The 1815 eruption of Mount Tambora was the biggest volcanic explosion in history and had debilitating effects all around the world.
Mount Tambora is a stratovolcano located on the island of Sumbawa, Indonesia. After decades of quiet magma accumulation and little activity, the volcano erupted on April 10, 1815 — resulting in the largest recorded explosion in history, rated as a VEI-7. The event immediately killed over 10,000 people within the vicinity but it was its long-term affects that resulted in the death of hundreds of thousands worldwide.
The year 1816 is referred to as the ‘Year Without a Summer’ due to Tambora’s devastating disturbances to the climate. While the eruption covered proximate areas in a heavy curtain of ash, smaller particles were forced into the atmosphere, resulting in stratospheric abnormalities and a massive global temperature decrease of about 0.4–0.7 °C (0.7–1.3 °F).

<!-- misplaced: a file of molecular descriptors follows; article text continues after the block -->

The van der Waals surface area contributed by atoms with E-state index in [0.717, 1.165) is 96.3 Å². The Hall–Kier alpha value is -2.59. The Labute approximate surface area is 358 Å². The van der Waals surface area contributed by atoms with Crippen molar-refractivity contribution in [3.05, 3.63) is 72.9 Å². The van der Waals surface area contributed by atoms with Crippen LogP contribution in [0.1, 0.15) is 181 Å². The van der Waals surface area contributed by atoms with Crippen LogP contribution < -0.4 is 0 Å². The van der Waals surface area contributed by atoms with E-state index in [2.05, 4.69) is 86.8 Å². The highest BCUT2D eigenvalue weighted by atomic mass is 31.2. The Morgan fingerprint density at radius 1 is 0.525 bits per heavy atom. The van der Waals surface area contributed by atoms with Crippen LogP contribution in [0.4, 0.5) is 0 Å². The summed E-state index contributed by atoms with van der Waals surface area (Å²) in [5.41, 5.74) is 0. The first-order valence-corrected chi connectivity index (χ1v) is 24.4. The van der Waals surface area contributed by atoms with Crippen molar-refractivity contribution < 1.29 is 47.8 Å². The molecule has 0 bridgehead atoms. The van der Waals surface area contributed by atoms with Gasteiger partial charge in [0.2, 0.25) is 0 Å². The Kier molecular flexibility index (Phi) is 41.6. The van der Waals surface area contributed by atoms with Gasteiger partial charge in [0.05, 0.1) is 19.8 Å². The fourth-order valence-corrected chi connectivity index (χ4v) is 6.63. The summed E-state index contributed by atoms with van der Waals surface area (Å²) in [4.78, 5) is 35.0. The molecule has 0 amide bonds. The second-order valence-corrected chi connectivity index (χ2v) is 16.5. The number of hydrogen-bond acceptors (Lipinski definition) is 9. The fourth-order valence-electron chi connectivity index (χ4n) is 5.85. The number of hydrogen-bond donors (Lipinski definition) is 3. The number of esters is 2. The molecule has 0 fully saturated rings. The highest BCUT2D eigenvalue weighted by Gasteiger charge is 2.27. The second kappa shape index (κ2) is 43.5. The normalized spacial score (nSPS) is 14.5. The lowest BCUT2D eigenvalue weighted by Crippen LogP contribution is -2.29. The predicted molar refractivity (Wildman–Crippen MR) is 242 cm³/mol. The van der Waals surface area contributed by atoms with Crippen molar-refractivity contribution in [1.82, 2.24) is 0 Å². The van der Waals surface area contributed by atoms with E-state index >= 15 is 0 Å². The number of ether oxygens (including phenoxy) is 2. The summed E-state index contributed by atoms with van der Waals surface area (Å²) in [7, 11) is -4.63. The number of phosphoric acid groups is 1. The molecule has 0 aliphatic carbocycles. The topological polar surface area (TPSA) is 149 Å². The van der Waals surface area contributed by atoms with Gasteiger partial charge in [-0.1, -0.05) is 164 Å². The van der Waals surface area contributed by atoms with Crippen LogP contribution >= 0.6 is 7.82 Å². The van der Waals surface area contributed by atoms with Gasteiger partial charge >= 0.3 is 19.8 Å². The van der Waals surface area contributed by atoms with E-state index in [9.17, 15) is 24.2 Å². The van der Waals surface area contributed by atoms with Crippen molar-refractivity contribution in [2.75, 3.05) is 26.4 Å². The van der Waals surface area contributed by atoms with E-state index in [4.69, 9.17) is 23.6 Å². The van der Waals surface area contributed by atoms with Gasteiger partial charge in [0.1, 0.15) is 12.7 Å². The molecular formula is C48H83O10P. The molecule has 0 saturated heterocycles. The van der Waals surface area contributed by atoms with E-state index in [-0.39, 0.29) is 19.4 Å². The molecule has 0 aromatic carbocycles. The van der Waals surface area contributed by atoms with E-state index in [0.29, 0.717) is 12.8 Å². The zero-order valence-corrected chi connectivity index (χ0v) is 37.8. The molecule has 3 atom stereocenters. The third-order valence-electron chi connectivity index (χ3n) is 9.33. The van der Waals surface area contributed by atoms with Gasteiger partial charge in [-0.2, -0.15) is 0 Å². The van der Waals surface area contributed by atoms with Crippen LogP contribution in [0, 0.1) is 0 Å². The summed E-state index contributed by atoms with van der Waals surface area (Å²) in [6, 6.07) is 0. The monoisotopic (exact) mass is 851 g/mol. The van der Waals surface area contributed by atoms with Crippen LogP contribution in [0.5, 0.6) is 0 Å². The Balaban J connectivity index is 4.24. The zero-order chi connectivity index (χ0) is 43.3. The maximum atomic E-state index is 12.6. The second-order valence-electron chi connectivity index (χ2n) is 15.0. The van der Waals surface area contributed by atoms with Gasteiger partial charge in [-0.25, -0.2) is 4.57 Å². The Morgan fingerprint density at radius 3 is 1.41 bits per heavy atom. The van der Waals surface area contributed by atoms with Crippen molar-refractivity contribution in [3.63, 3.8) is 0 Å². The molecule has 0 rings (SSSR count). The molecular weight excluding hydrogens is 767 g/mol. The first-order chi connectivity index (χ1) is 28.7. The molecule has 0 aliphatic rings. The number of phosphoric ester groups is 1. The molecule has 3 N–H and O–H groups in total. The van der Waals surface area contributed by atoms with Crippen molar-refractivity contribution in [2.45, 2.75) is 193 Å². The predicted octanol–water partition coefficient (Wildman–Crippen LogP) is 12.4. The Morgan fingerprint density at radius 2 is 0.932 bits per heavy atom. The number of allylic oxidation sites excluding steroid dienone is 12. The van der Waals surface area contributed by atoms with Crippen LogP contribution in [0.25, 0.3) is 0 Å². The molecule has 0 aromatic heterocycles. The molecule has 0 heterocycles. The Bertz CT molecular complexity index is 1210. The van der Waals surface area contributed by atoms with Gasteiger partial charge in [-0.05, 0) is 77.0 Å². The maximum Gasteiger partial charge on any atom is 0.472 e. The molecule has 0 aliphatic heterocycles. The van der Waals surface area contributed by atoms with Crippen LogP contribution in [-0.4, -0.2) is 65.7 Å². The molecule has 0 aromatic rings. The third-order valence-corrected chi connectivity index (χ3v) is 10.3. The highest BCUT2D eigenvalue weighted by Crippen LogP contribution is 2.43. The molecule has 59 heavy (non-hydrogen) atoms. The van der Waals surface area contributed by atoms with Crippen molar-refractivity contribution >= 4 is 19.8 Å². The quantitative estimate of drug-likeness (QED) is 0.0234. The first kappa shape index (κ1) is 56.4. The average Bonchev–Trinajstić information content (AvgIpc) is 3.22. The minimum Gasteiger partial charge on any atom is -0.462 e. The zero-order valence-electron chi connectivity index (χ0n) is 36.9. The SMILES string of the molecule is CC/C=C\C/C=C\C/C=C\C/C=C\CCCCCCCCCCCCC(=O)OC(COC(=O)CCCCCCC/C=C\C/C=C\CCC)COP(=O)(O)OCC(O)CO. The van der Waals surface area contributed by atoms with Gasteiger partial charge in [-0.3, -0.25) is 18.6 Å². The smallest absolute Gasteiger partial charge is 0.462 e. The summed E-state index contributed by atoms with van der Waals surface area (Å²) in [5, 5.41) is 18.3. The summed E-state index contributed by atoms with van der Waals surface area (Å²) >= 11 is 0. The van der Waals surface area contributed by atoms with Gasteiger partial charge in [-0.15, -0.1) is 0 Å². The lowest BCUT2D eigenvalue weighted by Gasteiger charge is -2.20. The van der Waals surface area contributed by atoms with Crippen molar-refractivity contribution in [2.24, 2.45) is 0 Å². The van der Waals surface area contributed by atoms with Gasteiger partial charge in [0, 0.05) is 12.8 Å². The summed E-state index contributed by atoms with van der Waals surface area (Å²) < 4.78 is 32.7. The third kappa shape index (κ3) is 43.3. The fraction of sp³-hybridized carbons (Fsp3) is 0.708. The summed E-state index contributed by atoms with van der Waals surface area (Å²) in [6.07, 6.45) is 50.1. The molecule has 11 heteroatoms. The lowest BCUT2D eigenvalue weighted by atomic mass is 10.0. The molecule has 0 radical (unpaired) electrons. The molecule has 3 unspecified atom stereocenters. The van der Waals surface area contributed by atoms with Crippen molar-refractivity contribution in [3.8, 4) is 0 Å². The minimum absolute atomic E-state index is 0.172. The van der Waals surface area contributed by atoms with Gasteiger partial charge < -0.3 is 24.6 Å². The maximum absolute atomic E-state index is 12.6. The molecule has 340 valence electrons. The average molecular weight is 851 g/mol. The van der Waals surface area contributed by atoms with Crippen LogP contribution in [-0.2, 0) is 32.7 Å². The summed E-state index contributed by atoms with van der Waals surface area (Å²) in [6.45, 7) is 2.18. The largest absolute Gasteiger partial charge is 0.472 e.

The Northern Hemisphere experienced the worst effects of the climate change which essentially contributed to an agricultural disaster. A thick fog hung over the earth that summer, blocking out the light and effectively reducing crop growth. In addition, the lowered temperatures created extensive frosting of the earth’s crust, which decimated most of the agriculture at higher elevations. Snow was reported in the middle of summer and days would go by without sunlight.
The eruption contributed to the worst famine of the 19th century, resulting in the death of thousands of starving people and livestock primarily throughout New England, Atlantic Canada, and Western Europe.